Publisher: Pan Macmillan
This edition published: July 2007
Price: $32.95 (Aust)
Tom Bradshaw is the perfect Vice-Presidential candidate. He had a difficult time in college, but overcame drug addiction and now leads the fight against illegal drugs. The nation is stunned when he is found dead in a hotel room of an apparent self-administered drug overdose after being clean for over twenty years. Just as the public is coming to terms with the death of the much-respected politician, it is announced that it wasn’t an accidental death, but murder.
Police very quickly charge Stuart Montgomery with Bradshaw’s murder. Montgomery is Bradshaw’s doctor and is touted as one of the front-runners for Surgeon General should there be a change of administration in the upcoming election. The pair have had a falling out and the evidence points to Montgomery. Attorney David Cavanaugh has never liked Montgomery. He is arrogant and pompous and more than that, he is the reason David’s ex-wife left him all those years ago. When Cavanaugh is asked to represent Montgomery at his murder trial, he hesitates. He doesn’t want to have emotions of the past dredged up again, and there is his current partner, Sara to consider. Despite his misgivings Cavanaugh accepts and quickly discovers that there is a lot more going on than meets the eye. He begins to uncovers a conspiracy that reaches far and wide in the halls of power, putting his life and those around him in danger.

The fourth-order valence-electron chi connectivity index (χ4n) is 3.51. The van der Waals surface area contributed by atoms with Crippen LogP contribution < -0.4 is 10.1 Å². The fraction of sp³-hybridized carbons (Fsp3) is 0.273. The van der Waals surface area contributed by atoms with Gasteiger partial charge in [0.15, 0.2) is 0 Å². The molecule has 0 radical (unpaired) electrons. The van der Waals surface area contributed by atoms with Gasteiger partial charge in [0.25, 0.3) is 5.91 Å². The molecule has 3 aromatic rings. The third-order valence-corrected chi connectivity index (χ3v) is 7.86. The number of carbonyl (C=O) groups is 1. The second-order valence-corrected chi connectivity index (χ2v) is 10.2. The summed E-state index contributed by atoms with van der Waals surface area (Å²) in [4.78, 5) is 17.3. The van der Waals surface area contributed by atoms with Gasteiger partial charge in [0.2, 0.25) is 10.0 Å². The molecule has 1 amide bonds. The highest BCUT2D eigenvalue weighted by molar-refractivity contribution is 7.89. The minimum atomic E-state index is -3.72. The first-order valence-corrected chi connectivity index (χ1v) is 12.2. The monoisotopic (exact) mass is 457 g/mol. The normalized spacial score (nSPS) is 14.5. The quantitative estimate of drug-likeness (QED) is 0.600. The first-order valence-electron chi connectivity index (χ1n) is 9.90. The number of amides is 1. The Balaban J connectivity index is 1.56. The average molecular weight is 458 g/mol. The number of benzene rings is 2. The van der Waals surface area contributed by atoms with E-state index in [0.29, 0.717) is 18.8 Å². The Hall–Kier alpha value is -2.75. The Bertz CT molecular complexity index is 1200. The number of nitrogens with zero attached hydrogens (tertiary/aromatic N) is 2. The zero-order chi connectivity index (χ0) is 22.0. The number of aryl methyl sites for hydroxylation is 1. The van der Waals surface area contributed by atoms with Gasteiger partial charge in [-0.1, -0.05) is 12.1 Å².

Sydney Bauer’s first book, UNDERTOW was a fast paced thriller and GOSPEL is promoted in the same way. It doesn’t seem to have quite the same pace and I think it suffers for that. The first couple of chapters introduce a so many characters that I found it confusing for quite a while. Bauer’s use of adjectives seemed at times a little unnecessary: ‘She took two of the upturned glasses standing on the crisp white towel on the black marble counter and poured them both a drink before gliding across the room, extending her long slender arm and handing him his water.’ It was a very minor detail. She gave him a glass of water would have sufficed. I found numerous examples of this. These unnecessary descriptions detracted from the pace of the book considerably. When a book is 487 pages long, details like this can become annoying.
Most of the plot was predictable. There were a few very clever little twists, but they didn’t arrive until after 400 pages and seemed to come too late. A large part of the ending involved a dramatic overblown court scene. “’Cavanaugh is a liar,’ he yelled, his voice rising over an astonished crowd. ‘A simple-minded show pony who, in his desperation to win exoneration for his murderous client, has rallied this group of geriatrics, has-beens, teenagers and drug addicts in a pathetic attempt to sully my good name,’”. Speeches like this abounded and I felt that any resemblance to a real courtroom situation was purely coincidental.
It’s a shame that GOSPEL was so overdone because there was a good idea in the basic plot premise.
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